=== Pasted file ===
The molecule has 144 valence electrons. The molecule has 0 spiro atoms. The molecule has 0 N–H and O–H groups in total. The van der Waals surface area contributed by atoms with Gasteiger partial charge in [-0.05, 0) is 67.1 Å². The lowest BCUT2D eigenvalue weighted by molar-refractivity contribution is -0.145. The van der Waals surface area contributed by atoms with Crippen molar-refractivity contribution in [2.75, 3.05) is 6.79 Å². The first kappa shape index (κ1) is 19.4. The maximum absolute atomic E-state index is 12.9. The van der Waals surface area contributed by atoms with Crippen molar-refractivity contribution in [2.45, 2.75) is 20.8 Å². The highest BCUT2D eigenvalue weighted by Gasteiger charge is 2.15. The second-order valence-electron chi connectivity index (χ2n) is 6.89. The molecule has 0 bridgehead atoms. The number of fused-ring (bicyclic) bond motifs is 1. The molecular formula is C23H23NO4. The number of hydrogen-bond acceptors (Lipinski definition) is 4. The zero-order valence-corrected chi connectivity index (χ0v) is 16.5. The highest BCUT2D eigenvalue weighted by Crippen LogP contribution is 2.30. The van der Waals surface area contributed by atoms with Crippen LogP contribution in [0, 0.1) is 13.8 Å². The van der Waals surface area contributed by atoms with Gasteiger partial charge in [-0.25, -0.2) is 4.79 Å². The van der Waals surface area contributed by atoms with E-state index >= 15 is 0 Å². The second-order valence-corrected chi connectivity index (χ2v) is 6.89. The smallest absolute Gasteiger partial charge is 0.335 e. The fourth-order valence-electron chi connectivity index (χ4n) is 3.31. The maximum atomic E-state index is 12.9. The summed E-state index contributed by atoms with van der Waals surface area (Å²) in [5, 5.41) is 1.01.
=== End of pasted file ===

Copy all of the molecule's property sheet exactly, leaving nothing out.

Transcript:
The molecule has 144 valence electrons. The molecule has 0 spiro atoms. The molecule has 0 N–H and O–H groups in total. The van der Waals surface area contributed by atoms with Gasteiger partial charge in [-0.05, 0) is 67.1 Å². The lowest BCUT2D eigenvalue weighted by molar-refractivity contribution is -0.145. The van der Waals surface area contributed by atoms with Crippen molar-refractivity contribution in [2.75, 3.05) is 6.79 Å². The first kappa shape index (κ1) is 19.4. The maximum absolute atomic E-state index is 12.9. The van der Waals surface area contributed by atoms with Crippen molar-refractivity contribution in [2.45, 2.75) is 20.8 Å². The highest BCUT2D eigenvalue weighted by Gasteiger charge is 2.15. The second-order valence-electron chi connectivity index (χ2n) is 6.89. The molecule has 0 bridgehead atoms. The number of fused-ring (bicyclic) bond motifs is 1. The molecular formula is C23H23NO4. The number of hydrogen-bond acceptors (Lipinski definition) is 4. The zero-order valence-corrected chi connectivity index (χ0v) is 16.5. The highest BCUT2D eigenvalue weighted by Crippen LogP contribution is 2.30. The van der Waals surface area contributed by atoms with Crippen LogP contribution in [0, 0.1) is 13.8 Å². The van der Waals surface area contributed by atoms with Gasteiger partial charge in [-0.25, -0.2) is 4.79 Å². The van der Waals surface area contributed by atoms with E-state index >= 15 is 0 Å². The second-order valence-corrected chi connectivity index (χ2v) is 6.89. The smallest absolute Gasteiger partial charge is 0.335 e. The fourth-order valence-electron chi connectivity index (χ4n) is 3.31. The maximum atomic E-state index is 12.9. The summed E-state index contributed by atoms with van der Waals surface area (Å²) in [5, 5.41) is 1.01.